Let James, Your Chauffeur, Take You ThereWritten by Abraham Thomas
Let James, Your Chauffeur, Take You There
You took James for granted. Actually, he was not very well known. But, recently, with a new view of mind, James became an important member of cast. In this view, mind was like a lightning streak, racing through many neural regions, surging through from input to output, within just 20 milliseconds. It saw, recognized, interpreted and acted. In blink of eye. According to The Intuitive Algorithm, (IA), a new book, this lightning response of mind was powered by intuition, a pattern recognition process. Myriad processes converted light, sound, touch and smell instantly into your nerve impulses. A special region recognized those impulses as objects and events. The limbic system, another region, interpreted those events to generate emotions. A fourth region responded to those emotions with actions. The mind perceived, identified, evaluated and acted. So, scream followed eerie shadow, in a fraction of a second.
Action was response to an emotion. If fear was generated, action sought safety. A deer bounded away. A bird took flight. A fish swam off. The frenzied escape of animals were managed by James, invisible chauffeur, a subconscious intelligence. Consider challenges before James. Escape was hardly possible by heading into predator. Below conscious levels, James remembered, evaluated and instantly chose best of multiple escape routes to increase distance from danger. Even safety of underside of a rock was an option. James even managed many components of your actions. He responded instantly, when you responded to emotions, such as sorrow, or humor. James managed racking sobs of sorrow, or relaxing movements of a belly laugh.
For IA, wisdom and folly of of mind were powered by nerve cells, which remembered and recognized. Millions of years of neural memories powered that streak of lighting. Science suggested participation by supplementary motor area, premotor area and basal ganglia in subconscious processes, managed by James. His wisdom enabled animals to survive. James helped them to forage, feed and reproduce. He even guided birds to build nests, selecting secure locations and suitable materials. James even placed limits on your will. Normally, while alone in your room, your will could raise your hand. But, at other times, James ignored your will and your hand remained frozen in place. He did that if you wished to raise your hand, say, when sitting in a theater. Because that was not proper. The wisdom of James had decided issue, faster than you could think.
While James often overruled you, it was nice to know that he was a powerful ally in life. James searched your memory, when you sat down to write a shopping list. He delivered list, so you could jot it down. Those subconscious searches were creative. Konrad Lorenz described a chimpanzee in a room, which contained a banana suspended from ceiling just out of reach, and a box elsewhere. After much visible restlessness, animal suddenly brightened, and joyfully moved box below banana, climbed up and reached for it. That breakthrough idea was not generated by an act of will by chimp. It was James, who discovered solution. “No man watching him could doubt existence of a genuine 'Aha' experience in anthropoid apes.” Lorenz wrote. That creative experience resulted from search of context by James.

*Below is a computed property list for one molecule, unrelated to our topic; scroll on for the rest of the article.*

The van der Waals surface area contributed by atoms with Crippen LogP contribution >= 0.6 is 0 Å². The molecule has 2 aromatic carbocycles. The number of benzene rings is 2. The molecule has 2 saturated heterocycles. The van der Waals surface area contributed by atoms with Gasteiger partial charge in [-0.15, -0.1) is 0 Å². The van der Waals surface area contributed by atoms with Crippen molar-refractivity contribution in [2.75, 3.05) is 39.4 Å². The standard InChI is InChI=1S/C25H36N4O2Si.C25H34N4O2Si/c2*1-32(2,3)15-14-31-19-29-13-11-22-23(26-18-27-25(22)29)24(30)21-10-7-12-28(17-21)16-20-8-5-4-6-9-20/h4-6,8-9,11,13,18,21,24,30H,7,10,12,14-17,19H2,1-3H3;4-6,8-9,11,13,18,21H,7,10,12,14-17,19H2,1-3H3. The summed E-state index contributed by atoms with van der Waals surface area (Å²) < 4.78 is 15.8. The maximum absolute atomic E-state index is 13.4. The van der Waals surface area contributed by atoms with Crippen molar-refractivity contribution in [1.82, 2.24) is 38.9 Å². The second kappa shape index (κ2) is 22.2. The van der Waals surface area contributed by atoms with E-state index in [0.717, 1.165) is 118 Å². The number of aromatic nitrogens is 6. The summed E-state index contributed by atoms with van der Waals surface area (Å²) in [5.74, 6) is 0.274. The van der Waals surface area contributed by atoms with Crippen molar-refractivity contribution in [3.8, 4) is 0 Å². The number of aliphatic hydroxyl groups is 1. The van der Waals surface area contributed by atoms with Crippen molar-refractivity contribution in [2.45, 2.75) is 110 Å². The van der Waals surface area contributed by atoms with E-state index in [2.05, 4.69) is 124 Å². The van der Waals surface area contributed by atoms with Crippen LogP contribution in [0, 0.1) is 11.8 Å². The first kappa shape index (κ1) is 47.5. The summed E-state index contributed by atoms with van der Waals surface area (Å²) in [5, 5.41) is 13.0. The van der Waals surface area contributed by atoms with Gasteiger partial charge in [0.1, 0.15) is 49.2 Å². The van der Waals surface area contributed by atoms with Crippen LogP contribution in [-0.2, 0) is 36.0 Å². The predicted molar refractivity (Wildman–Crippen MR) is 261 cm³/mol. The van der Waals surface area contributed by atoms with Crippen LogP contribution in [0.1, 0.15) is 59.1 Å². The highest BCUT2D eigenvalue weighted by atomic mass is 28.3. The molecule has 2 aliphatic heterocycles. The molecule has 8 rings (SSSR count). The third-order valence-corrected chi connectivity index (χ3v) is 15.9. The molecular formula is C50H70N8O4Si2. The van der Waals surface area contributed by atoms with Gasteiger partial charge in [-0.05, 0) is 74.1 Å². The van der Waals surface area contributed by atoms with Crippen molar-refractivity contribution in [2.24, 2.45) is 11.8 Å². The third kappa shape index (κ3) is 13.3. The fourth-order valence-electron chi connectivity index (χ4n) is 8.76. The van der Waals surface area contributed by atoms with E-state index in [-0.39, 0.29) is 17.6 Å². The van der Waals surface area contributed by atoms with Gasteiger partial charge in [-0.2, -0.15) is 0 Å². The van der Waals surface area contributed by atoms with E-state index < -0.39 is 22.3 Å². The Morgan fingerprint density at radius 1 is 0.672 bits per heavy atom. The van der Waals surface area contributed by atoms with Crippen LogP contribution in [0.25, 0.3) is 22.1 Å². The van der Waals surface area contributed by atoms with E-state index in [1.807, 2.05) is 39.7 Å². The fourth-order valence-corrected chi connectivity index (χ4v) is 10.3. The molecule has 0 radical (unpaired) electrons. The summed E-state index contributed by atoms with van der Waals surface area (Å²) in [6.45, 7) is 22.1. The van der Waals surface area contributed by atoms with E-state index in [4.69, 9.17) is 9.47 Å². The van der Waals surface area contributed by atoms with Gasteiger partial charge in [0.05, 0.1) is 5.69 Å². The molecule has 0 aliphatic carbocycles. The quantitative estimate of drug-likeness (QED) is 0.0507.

Five Reasons To JournalWritten by Lael Johnson
Copyright 2005 Writer's Eye Advisory Service
Keeping a journal during coaching process is one of most simple and effective aids a client can use. Below you will find five reasons why I encourage my clients to use a journal during their coaching time. I hope that you will be motivated to commit your creative pursuits to a journal. REINFORCES SELF-ESTEEM: When artists share their work, they share some part of themselves to their audience. For some artists, performing or displaying their art comes easily. They have confidence, courage and requisite skill to handle both success and rejection of their art. When an artist moves into that place, focus switches to what’s happening inside artist, rather than what’s happening to art. It takes time to separate personal issues from past experience, creativity and business issues. Journaling facilitates this change in between coaching sessions. AIDS IN PROBLEM-SOLVING: A journal provides space to work out problems in detail. The client can spell out situation, examine pros and cons, percolate over material and come to a final informed decision. The client can also discover information gaps, ask questions and share concerns, that may also lead to further research.